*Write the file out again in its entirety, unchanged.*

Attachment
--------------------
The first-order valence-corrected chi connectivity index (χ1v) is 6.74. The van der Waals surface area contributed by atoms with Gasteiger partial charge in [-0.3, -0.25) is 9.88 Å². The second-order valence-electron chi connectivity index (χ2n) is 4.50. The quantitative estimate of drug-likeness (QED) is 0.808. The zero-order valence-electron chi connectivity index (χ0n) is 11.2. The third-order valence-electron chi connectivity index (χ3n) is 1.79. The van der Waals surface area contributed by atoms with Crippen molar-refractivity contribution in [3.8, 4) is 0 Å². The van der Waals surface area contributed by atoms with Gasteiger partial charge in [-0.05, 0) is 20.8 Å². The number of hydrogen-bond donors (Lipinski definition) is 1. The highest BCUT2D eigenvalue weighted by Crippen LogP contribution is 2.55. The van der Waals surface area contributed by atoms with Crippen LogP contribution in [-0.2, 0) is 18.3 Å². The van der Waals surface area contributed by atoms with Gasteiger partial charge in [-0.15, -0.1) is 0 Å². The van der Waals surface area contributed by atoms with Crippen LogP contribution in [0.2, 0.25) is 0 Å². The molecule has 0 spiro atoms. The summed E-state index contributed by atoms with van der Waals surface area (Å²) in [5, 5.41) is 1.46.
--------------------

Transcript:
The first-order valence-corrected chi connectivity index (χ1v) is 6.74. The van der Waals surface area contributed by atoms with Gasteiger partial charge in [-0.3, -0.25) is 9.88 Å². The second-order valence-electron chi connectivity index (χ2n) is 4.50. The quantitative estimate of drug-likeness (QED) is 0.808. The zero-order valence-electron chi connectivity index (χ0n) is 11.2. The third-order valence-electron chi connectivity index (χ3n) is 1.79. The van der Waals surface area contributed by atoms with Crippen molar-refractivity contribution in [3.8, 4) is 0 Å². The van der Waals surface area contributed by atoms with Gasteiger partial charge in [-0.05, 0) is 20.8 Å². The number of hydrogen-bond donors (Lipinski definition) is 1. The highest BCUT2D eigenvalue weighted by Crippen LogP contribution is 2.55. The van der Waals surface area contributed by atoms with Crippen LogP contribution in [-0.2, 0) is 18.3 Å². The van der Waals surface area contributed by atoms with Gasteiger partial charge in [-0.15, -0.1) is 0 Å². The van der Waals surface area contributed by atoms with Crippen LogP contribution in [0.2, 0.25) is 0 Å². The molecule has 0 spiro atoms. The summed E-state index contributed by atoms with van der Waals surface area (Å²) in [5, 5.41) is 1.46.